Retaining Pakistan on the Grey List, international watchdog Financial Action Task Force (FATF) warned the country of action for its failure in tackling money laundering and terror financing, news agency PTI reported quoting officials.
The decision to retain Pakistan on the Grey List was taken after a five-day plenary of the FATF held in Paris. “It was again decided by consensus that FATF would retain Pakistan on the Grey List and warn Pakistan that if it did not complete its full Action Plan and show significant and sustainable progress action will be taken,” an official privy to the development was quoted as saying by PTI.
It also noted that Pakistan was able to address only five out of the 27 actionable items given to it in controlling funding to terror groups like the Lashkar-e-Taiba and Jaish-e-Mohammad, responsible for series of attacks in India, and expressed serious concern over the lack of progress in addressing transnational terror funding risks by the country.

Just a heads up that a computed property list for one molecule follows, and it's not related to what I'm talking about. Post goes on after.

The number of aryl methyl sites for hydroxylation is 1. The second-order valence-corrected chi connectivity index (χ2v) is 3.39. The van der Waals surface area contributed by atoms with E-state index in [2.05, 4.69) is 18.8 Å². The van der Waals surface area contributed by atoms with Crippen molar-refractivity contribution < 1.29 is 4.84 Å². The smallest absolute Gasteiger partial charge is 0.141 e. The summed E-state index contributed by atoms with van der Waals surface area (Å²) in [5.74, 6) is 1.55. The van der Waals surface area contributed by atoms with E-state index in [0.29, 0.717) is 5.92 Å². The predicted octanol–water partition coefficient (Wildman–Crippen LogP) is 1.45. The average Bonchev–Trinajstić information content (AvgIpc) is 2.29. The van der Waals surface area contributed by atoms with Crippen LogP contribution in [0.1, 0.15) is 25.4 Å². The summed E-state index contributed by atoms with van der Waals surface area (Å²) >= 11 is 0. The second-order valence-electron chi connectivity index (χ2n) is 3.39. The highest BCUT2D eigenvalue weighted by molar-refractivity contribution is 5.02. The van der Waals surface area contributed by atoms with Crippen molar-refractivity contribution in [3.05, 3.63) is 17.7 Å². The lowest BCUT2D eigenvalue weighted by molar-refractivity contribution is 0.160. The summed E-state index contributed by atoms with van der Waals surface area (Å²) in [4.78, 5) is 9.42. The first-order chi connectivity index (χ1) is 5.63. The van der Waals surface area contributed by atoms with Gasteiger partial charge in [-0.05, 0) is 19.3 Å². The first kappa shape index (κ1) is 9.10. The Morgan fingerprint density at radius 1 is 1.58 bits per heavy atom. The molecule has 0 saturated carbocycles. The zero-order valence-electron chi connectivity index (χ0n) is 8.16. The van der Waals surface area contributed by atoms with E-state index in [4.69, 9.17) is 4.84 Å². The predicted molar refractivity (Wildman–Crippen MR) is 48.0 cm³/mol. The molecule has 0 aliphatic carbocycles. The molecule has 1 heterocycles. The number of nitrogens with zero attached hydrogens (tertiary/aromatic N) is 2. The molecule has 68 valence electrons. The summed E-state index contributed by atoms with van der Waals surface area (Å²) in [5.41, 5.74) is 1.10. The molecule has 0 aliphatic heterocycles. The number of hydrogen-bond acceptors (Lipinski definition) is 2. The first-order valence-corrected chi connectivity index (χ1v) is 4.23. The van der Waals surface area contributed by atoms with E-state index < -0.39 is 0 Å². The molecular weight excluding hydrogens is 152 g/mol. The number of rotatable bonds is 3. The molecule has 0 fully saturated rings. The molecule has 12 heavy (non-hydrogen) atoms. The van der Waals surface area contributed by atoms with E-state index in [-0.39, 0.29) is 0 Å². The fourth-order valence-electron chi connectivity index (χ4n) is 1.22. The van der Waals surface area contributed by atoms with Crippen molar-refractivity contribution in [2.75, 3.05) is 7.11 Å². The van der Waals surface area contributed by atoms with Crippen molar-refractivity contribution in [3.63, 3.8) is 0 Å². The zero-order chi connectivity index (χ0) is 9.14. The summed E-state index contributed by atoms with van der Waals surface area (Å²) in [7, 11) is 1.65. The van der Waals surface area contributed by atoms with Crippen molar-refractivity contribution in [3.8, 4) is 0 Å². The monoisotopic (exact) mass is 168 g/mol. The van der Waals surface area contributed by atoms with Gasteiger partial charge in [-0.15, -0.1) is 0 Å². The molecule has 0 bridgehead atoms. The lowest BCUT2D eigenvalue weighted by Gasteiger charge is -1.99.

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“It was noted that Pak was able to address only five out of 27 items. It was unanimously decided to express serious concern with overall lack of progress in addressing its transnational terror funding risks,” the official said.
The FATF also urged Pakistan to complete its full action plan by February 2020.
In light of the additional fact of Pakistan’s poor performance on its mutual evaluation, chances of Pakistan exiting the Grey List in the next few years are now reduced to nil and the possibility of a formal Black Listing in February 2020 is now highly probable.
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In June last year, Pakistan was placed under Grey List by the Paris-based watchdog and given a plan of action to complete it by October 2019, or face the risk of being placed on the Black List with Iran and North Korea.
The FATF is an inter-governmental body established in 1989 to combat money-laundering, terrorist financing and other related threats to the integrity of the international financial system.
By remaining on the “Grey List”, it would be difficult for Pakistan to get financial aid from the IMF, World Bank and European Union, making its financial condition more precarious.